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The OptAIDS project: towards global halting of HIV/AIDS

BMC Public Health
Springer (Biomed Central Ltd.)
Publication Date
DOI: 10.1186/1471-2458-9-s1-s1
  • Introduction
  • Medicine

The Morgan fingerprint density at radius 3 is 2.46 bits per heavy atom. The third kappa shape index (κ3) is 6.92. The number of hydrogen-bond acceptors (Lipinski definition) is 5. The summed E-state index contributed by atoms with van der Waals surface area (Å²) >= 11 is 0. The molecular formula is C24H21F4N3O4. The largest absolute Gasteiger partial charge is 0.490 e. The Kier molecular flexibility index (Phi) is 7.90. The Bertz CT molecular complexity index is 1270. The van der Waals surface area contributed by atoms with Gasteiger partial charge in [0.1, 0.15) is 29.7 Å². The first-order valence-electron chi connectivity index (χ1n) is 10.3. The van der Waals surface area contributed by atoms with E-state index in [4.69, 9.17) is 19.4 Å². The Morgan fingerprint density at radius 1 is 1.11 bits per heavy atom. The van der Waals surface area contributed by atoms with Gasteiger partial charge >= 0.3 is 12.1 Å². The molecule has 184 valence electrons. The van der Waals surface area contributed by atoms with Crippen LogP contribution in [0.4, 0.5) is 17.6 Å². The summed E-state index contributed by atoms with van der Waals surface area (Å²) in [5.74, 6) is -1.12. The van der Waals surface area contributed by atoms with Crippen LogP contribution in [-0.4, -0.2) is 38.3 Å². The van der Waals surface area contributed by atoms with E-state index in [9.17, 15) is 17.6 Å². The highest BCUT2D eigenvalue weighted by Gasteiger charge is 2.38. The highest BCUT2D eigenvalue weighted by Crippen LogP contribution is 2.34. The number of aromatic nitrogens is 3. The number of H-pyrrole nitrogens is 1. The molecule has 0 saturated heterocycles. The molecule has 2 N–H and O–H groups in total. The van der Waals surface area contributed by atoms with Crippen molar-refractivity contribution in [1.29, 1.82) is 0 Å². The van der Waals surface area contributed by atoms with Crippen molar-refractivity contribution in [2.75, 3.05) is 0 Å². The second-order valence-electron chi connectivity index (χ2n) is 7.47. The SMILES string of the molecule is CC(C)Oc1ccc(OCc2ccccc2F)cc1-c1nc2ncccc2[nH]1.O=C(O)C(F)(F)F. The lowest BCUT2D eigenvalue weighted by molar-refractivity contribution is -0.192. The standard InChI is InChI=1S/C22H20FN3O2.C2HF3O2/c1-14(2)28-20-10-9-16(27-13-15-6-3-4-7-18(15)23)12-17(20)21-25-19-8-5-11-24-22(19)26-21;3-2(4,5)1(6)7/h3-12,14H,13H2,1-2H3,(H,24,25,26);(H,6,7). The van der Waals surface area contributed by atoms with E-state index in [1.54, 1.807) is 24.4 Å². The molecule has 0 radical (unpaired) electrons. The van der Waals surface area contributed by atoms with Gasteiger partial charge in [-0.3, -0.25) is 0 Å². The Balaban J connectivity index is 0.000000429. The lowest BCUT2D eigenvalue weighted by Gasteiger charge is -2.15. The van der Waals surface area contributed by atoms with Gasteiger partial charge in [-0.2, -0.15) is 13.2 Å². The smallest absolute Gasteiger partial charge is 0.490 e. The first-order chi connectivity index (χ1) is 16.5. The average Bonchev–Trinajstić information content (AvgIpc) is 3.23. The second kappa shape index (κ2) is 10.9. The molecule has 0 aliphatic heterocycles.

Abstract ral ss BioMed CentBMC Public Health Open AcceIntroduction The OptAIDS project: towards global halting of HIV/AIDS Robert J Smith?*1 and Richard Gordon2 Address: 1Department of Mathematics and Faculty of Medicine, The University of Ottawa, 585 King Edward Drive, Ottawa ON K1N 6N5, Canada and 2Department of Radiology, University of Manitoba, Room GA216, HSC, 820 Sherbrook Street, Winnipeg MB R3A 1R9 Canada Email: Robert J Smith?* - [email protected]; Richard Gordon - [email protected] * Corresponding author Introduction We face a unique, transitory opportunity in the history of the HIV/AIDS epidemic, because we have collectively pooled money faster than the epidemic has grown [1]. Can we then seize the moment and halt this epidemic now? Most scenarios for the future of HIV/AIDS project modest reductions spread out over decades [2]. The very timescale of such projections, beyond the persistence time of all models, makes them unreliable [3]. Can we do bet- ter, quicker? The OptAIDS project was conceived as a means to address this issue. Its implementation thus far has been twofold: a workshop held in July 2008 and this supplement on the eradication of AIDS. The aims of the project are to address two questions: 1. Can we optimally spend our way out of the HIV/AIDS epidemic? 2. Can we work together to build a World Halting AIDS Model (WHAM) that would permit us to estimate the quickest way to halt HIV/AIDS, monitor our success, and adjust our strategy as we go? The OptAIDS project grew out of a frustration with exist- ing attempts to tackle the disease. AIDS exceptionalism means that HIV/AIDS is handled differently from other public-health epidemics, which has likely been detrimen- tal [4,5]. Consequently, much of the funding of HIV/AIDS expanding epidemic rather than quantitatively effective intervention. Although fund accumulation has recently outpaced the epidemic, we argue that plans to spend donor money are too long range in the face

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